The High Court judgement definitely stirs things up.
The UK Government has said it will appeal to the Supreme Court and it appears that the key question is about the notion of irreversibility. The thinking being that invoking Article 50 is an irrevocable action and so Parliament must speak on it.
It is entirely possible that the Supreme Court would push the question to the European Court of Justice (it is, after all, a question about EU law). The irony of pro-Brexit folk wanting the European Court to rule against Parliamentary sovereignty has not been lost.
Assuming the decision does need to go to Parliament there is a few givens.
Firstly, it is inconceivable that the Conservative party won't be whipped to vote
to invoke Article 50. There has been strong rhetoric about Brexit meaning Brexit and it would be bizarre in the extreme if the Government didn't require its members to vote to invoke. There will, though, be some dissenters.
Secondly it is highly likely that the Liberals and the Scottish National Party will not vote to invoke. The former because it's very pro-EU, the latter because Scotland voted to remain.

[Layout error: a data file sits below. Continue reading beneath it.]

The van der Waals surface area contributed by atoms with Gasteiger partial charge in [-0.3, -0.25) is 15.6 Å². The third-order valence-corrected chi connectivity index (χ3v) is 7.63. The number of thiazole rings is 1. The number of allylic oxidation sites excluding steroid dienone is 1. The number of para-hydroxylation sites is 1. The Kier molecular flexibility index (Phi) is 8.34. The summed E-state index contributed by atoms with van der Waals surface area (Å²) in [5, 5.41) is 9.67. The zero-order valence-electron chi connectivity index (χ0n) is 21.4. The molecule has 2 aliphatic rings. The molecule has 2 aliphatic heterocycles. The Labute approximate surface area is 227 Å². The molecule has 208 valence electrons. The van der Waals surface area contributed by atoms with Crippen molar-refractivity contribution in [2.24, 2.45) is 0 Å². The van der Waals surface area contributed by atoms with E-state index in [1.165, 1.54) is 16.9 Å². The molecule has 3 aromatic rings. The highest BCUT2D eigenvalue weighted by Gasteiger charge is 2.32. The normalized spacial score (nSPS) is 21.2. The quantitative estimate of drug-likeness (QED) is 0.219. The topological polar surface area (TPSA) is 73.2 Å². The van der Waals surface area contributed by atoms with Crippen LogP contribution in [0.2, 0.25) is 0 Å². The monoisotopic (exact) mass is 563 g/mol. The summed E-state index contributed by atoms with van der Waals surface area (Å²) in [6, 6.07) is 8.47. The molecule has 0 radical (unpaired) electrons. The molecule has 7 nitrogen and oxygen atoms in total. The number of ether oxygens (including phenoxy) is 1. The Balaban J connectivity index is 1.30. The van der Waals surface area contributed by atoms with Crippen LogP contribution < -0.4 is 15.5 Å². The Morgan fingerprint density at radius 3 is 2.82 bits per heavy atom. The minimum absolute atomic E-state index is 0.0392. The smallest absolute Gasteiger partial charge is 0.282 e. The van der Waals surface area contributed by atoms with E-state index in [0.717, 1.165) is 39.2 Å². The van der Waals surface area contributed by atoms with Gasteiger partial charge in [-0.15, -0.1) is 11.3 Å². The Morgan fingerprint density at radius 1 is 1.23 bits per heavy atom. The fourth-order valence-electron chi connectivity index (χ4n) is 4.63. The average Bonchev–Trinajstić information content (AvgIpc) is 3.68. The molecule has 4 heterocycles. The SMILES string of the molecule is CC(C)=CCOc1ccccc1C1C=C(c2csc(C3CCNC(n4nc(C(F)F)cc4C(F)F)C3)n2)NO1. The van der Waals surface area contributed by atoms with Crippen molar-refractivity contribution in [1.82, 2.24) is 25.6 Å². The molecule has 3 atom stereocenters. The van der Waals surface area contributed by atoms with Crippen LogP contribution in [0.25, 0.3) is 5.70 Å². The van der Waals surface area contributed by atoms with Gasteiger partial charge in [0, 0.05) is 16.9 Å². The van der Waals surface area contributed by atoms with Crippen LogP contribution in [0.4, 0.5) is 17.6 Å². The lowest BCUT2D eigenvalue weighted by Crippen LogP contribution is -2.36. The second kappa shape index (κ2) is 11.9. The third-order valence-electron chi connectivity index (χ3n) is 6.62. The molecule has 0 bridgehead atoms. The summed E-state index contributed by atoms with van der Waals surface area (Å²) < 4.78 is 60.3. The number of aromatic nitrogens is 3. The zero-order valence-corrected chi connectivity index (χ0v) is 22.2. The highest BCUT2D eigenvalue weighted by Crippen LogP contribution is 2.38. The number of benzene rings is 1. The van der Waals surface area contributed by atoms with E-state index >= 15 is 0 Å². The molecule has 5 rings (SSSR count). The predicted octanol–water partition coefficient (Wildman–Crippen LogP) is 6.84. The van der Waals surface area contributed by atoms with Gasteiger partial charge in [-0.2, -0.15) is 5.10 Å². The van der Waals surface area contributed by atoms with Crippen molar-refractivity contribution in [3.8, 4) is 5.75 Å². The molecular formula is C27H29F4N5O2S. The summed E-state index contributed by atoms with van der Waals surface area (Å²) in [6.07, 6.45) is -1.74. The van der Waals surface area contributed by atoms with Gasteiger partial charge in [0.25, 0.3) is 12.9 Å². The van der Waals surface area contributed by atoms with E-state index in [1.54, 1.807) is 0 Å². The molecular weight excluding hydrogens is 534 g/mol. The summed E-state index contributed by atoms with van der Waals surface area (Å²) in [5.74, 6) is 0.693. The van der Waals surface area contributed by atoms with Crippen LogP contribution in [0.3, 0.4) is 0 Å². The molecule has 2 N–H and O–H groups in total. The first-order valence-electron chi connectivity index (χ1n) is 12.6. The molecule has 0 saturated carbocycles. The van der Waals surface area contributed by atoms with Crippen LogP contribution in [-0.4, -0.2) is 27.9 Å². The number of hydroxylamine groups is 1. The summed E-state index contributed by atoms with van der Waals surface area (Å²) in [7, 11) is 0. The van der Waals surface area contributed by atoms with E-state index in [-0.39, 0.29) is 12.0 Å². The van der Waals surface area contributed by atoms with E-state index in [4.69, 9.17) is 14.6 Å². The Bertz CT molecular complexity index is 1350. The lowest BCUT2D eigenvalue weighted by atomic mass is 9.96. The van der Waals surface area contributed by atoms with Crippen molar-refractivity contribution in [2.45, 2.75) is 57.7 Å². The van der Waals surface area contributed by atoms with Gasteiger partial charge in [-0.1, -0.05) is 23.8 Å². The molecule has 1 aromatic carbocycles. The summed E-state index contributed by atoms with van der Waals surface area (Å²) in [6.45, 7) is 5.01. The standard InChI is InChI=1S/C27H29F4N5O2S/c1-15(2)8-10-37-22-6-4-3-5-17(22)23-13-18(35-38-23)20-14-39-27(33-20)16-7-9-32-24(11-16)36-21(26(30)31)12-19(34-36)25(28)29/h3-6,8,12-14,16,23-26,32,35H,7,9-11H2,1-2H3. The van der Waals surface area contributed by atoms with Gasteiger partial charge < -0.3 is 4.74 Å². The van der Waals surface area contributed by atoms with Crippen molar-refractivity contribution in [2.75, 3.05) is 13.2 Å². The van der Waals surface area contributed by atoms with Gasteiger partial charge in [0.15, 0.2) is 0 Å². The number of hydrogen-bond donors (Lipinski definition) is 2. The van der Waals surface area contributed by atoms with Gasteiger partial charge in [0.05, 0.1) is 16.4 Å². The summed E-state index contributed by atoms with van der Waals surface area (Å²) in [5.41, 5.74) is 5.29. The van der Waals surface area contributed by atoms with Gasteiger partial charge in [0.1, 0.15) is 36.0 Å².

So that leaves the Labour party. It is very hard to say whether they will whip or give a free vote. If whipped it will almost definitely to invoke Article 50 based on a will of the people argument. A free vote may be called if there is expected to be a large number of dissenters.
Whatever way it goes it is likely, though not certain, that the Commons will vote to invoke Article 50.
And then it will go to the House of Lords. Since the Conservative win in May last year, the Lords have voted against important Government legislation a number of times either causing it to be pulled or requiring significant amendment.
The Lords can't actually stop a Bill going through if the Government wants it, there are mechanisms to effectively force things. However, it can make life exceedingly difficult. This raises the curious prospect of an unelected chamber delaying or obstructing a law that is based on a direct popular referendum. I can't even begin to imagine the constitutional ramifications that that raises.
So, in summary, interesting times. Glad it's not about anything actually important. Oh wait...